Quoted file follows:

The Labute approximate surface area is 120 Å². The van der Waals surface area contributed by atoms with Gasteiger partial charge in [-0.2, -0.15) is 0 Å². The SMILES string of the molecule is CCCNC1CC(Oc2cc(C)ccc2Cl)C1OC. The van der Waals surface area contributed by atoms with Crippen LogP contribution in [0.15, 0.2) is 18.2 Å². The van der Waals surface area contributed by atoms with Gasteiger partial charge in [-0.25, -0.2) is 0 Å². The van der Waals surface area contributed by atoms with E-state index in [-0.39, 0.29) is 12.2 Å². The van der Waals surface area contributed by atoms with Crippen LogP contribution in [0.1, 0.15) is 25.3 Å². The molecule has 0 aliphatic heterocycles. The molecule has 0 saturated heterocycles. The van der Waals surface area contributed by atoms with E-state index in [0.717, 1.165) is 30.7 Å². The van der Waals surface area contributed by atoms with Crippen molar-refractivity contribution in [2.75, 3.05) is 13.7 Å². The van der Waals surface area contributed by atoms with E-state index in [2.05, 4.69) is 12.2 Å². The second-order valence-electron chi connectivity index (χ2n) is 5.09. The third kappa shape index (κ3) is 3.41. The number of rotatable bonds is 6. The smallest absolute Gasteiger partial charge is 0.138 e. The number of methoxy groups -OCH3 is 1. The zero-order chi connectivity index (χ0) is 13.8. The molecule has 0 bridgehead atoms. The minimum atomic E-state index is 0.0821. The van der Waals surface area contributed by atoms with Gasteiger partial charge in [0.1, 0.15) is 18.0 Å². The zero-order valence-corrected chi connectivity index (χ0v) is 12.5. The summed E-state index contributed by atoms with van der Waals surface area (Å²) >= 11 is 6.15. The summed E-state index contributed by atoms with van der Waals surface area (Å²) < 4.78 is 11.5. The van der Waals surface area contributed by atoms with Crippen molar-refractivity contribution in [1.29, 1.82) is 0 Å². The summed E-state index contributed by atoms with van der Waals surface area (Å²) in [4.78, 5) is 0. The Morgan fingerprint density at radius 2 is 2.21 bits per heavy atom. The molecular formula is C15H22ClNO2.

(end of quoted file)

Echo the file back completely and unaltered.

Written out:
The Labute approximate surface area is 120 Å². The van der Waals surface area contributed by atoms with Gasteiger partial charge in [-0.2, -0.15) is 0 Å². The SMILES string of the molecule is CCCNC1CC(Oc2cc(C)ccc2Cl)C1OC. The van der Waals surface area contributed by atoms with Crippen LogP contribution in [0.15, 0.2) is 18.2 Å². The van der Waals surface area contributed by atoms with Gasteiger partial charge in [-0.25, -0.2) is 0 Å². The van der Waals surface area contributed by atoms with E-state index in [-0.39, 0.29) is 12.2 Å². The van der Waals surface area contributed by atoms with Crippen LogP contribution in [0.1, 0.15) is 25.3 Å². The molecule has 0 aliphatic heterocycles. The molecule has 0 saturated heterocycles. The van der Waals surface area contributed by atoms with E-state index in [0.717, 1.165) is 30.7 Å². The van der Waals surface area contributed by atoms with Crippen molar-refractivity contribution in [2.75, 3.05) is 13.7 Å². The van der Waals surface area contributed by atoms with E-state index in [2.05, 4.69) is 12.2 Å². The second-order valence-electron chi connectivity index (χ2n) is 5.09. The third kappa shape index (κ3) is 3.41. The number of rotatable bonds is 6. The smallest absolute Gasteiger partial charge is 0.138 e. The number of methoxy groups -OCH3 is 1. The zero-order chi connectivity index (χ0) is 13.8. The molecule has 0 bridgehead atoms. The minimum atomic E-state index is 0.0821. The van der Waals surface area contributed by atoms with Gasteiger partial charge in [0.1, 0.15) is 18.0 Å². The zero-order valence-corrected chi connectivity index (χ0v) is 12.5. The summed E-state index contributed by atoms with van der Waals surface area (Å²) >= 11 is 6.15. The summed E-state index contributed by atoms with van der Waals surface area (Å²) < 4.78 is 11.5. The van der Waals surface area contributed by atoms with Crippen molar-refractivity contribution in [1.29, 1.82) is 0 Å². The summed E-state index contributed by atoms with van der Waals surface area (Å²) in [4.78, 5) is 0. The Morgan fingerprint density at radius 2 is 2.21 bits per heavy atom. The molecular formula is C15H22ClNO2.